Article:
By CP Staff
By Olivia LaVecchia
By Chris Parker
By Jesse Marx
By John Baichtal
By Olivia LaVecchia
By Jesse Marx
By Olivia LaVecchia
It didn't take long for the word to get around when Ray Whebbe Jr. died. Whebbe, who was 48, had been in ill health for a long time before succumbing on the operating table in the early morning hours of August 15. While hardly a household name in the Twin Cities, Whebbe was nonetheless a minor legend in certain circles. Among small-time boxers, minor-league wrestlers, street people, and social workers, nearly everyone knew Whebbe. And even if they didn't know him personally, they knew of him.
Maybe they caught a glimpse of Whebbe's once orbital, later gaunt figure on his long-running cable access show, The Spectator. Or maybe they read his columns--Whebbe banged out countless typo-ridden screeds for various small Twin Cities newspapers over the decades. Perhaps they met him at local homeless shelters. For years, Whebbe worked in social services; and from 1987 to 1994, he organized an annual rock and wrestling benefit for the homeless--by all accounts, the crowning achievement of his career as a promoter.
People knew or heard of Whebbe for one reason: He relentlessly made it his mission to be known. In the face of chronic disappointment and epic physical suffering, he plowed ahead. He was a hack, both figuratively and literally (he drove a cab for three years). But he was a hack possessed of boundless drive and a distinct personal code.
"Ray always made his bookings," recalls Patrick Hollis, Whebbe's longtime friend and housemate. "That was one of the things he always said, 'You've got to make your booking.' Come hell or high water, he'd make it. He said he never missed a deadline, and he was very proud of that."
Invariably, people who are asked to describe Whebbe will use the word "colorful." The story that comes up most often is the tale of Whebbe's one fight, in 1994, as a professional boxer. Whebbe--who gloried in hanging around boxers and wrestlers--had accompanied a group of Minnesota boxers to the Chinese hinterlands for a fight card.
As it happened, one of the boxers didn't show for the scheduled bout. Whebbe volunteered to step in. It is a gross understatement to say that he was in no shape to fight. For most of his life, Whebbe was morbidly obese--peaking at around 400 pounds. After having his stomach stapled, he shed much of that weight. But at the time he stepped into the ring in Macao, China, there was so much loose flesh on his body that he looked less like a fighter than a shar-pei, the famously loose-fleshed Chinese fighting dogs.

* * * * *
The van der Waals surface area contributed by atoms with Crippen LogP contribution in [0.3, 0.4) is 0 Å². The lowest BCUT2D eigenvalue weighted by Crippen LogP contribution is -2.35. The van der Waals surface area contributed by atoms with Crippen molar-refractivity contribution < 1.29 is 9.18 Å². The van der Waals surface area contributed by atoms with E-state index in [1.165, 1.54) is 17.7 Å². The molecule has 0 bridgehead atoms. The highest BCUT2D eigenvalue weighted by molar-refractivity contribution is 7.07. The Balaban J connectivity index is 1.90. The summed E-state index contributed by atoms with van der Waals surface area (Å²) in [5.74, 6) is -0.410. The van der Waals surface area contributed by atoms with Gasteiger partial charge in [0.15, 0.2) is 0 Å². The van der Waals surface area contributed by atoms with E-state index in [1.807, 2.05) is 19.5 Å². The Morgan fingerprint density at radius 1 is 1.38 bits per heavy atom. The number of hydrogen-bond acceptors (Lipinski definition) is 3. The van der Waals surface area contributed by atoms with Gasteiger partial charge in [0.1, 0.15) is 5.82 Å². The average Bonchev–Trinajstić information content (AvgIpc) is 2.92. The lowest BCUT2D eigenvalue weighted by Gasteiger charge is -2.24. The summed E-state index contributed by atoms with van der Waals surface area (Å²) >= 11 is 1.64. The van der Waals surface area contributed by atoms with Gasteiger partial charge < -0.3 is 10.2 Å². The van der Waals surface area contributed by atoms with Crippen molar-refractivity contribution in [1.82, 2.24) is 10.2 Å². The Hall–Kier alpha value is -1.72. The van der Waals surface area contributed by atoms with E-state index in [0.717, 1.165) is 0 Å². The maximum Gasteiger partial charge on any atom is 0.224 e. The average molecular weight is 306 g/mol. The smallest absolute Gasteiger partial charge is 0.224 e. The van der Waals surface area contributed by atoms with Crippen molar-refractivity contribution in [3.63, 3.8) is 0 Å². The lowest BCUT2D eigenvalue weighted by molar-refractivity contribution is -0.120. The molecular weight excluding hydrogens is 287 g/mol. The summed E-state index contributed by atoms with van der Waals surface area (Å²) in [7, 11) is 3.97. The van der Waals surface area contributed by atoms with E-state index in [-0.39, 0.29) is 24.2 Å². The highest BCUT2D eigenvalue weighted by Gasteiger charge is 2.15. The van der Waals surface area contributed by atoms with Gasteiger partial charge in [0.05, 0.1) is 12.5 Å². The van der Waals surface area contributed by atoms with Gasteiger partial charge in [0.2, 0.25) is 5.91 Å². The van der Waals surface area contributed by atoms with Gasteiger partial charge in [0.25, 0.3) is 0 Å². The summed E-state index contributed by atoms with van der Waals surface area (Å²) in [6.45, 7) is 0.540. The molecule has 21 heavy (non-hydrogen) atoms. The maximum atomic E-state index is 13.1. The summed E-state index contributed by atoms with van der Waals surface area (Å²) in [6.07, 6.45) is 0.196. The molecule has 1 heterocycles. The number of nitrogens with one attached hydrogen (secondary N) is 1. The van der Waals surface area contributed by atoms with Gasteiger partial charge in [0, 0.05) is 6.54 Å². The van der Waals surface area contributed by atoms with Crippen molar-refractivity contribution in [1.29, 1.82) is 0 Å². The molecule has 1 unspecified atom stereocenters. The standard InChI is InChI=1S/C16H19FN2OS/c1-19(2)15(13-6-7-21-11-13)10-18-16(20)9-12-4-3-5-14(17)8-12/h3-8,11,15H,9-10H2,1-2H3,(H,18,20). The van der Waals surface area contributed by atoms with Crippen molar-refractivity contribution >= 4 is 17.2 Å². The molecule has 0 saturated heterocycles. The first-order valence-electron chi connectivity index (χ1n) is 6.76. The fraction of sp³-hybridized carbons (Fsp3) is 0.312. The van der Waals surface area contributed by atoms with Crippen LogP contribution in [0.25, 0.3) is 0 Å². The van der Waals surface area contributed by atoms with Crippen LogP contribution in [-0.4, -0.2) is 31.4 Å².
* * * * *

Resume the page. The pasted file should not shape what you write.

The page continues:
Accounts vary as to what happened next. Whebbe always insisted that he got off a few good shots before being felled. That's the version many of Whebbe's friends choose to believe. Others say it ended both more quickly and more ingloriously, with a retreating and passive Whebbe getting whacked on the back of the head.
"I watched the fight, if you want to call it a fight," recalls Jack Basting, a heavyweight who fought on the same card. "Ray had no experience. It wasn't pretty, I can tell you that. He just got his ass knocked out." Why Whebbe would even step into the ring--without any experience or proper conditioning--is another question. "I don't think it was for the money. I think he just wanted to make sure everything went smooth," says Basting. Whebbe, in fact, never did receive the $1,000 he was promised for his short night's work.
But if his performance as a boxer was fodder for laughs in the Twin Cities fight circles, Whebbe viewed it with pride. "If somebody said something rude to him, he'd say, 'Well, I boxed professionally in China. What have you done?'" recalls Eddie Sharkey, a local wrestling impresario and longtime Whebbe associate.
Over the years, Whebbe was involved in numerous boxing and wrestling promotions closer to home. Disasters were the norm there, as well. Fred Askew, a heavyweight boxer whom Whebbe befriended in the early '80s, remembers a card in Sioux Falls, South Dakota. Whebbe helped organize the show, which was intended as a protest and benefit to address the treatment of local juveniles by the police and the courts in the community.
"The city was split. The person that ran the hotel where Ray and I were staying was with the other side," Askew remembers. "When we came back to the hotel, all our bags were sitting outside. Ray just started laughing. I was ready to tear up the city. I said, 'What the hell's wrong with you?' And he said, 'Freddie, there ain't nothing we can do about it.' And he just kept laughing. That was Ray."
Whebbe got used to defeat, and he was drawn to other people who had experienced their own share of hard luck in equal or greater proportion. At homeless shelters, Whebbe occasionally recruited clients to round out local fight cards. "You could call him for a fighter and he'd say, 'Oh yeah, I got one. He's from Philadelphia and he can fight like a son of a bitch,'" says fight promoter Ron Peterson. "And it would be an old fucking wino who couldn't walk or talk. He got them fights, and they'd get knocked out right away. For a while there, he had someone on every card."